One Moroccan rapper’s rhymes are so controversial, he’s facing up to three years in prison for a single music video.
Mouad Belghouat, who goes by “El-Haqed” or “The Indignant,” is famous for calling out the Morrocan government in his dauntless, politically charged rap songs. He gained notoriety during the Feb. 20 protests, now known as the Arab Spring, when his songs first made the rounds on YouTube.
Those songs led to two arrests: first in September 2011, then in March 2012.
Now Belghouat is still awaiting trial—for a YouTube video he didn’t even upload.
The work that currently has him facing up to three years in prison is a song and montage video critical of law enforcement, titled “Dogs of the State.” Belghouat’s lawyer asserts his client wasn’t responsible for the montage video. Rather, it was another Internet user, and presumably a fan, who uploaded the video, The Guardian reported.
The video has since been removed from YouTube.
“In the song, Mouad accuses certain policemen of corruption,” Belghouat’s lawyer told The Guardian. “This isn’t a scoop. Everyone says so and international organizations confirm it.”
According to Reuters, Belghouat faces charges for “singing a song defamatory to a public authority” and for uploading images to the Internet that are “detrimental to public servants”.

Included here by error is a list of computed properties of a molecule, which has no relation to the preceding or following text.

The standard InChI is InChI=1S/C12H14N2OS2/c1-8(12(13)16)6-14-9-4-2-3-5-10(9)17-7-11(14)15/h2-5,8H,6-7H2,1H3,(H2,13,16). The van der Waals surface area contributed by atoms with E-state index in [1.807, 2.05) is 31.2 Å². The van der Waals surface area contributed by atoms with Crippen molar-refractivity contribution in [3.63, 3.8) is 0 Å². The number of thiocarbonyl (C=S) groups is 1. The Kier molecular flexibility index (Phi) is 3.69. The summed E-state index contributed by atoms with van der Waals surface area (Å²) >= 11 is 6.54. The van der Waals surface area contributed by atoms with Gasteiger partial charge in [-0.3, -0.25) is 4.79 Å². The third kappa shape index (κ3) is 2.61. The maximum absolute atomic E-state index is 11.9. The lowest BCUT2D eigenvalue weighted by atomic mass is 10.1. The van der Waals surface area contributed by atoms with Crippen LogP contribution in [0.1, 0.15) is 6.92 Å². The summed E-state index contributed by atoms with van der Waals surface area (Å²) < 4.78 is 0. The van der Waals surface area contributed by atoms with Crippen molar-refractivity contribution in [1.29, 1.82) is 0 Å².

The offending images in question include a picture of a policeman with the head of a donkey and “servants bowing before Morocco’s King Mohammed.”
Human rights groups, unable to pressure the Moroccan Justice Minister or the Moroccan king to grant Belghouat a royal pardon, have declared his arrest an attack on free speech.
Since Belghouat’s arrest, his music has only become more popular and mobilized fans, who wear T-shirts with his face emblazoned on the front. Citizen journalists using social media platforms like Twitter and Facebook, have rushed to fill the gap of local media hesitant to cover Belghouat’s case, raising global awareness of his cause.
“This case is a high-profile case,” Karim Tazi, a businessman and political activist, told NPR.
“It’s a symbolic case. He’s only an artist—and they want to silence him.”
Photo via YouTube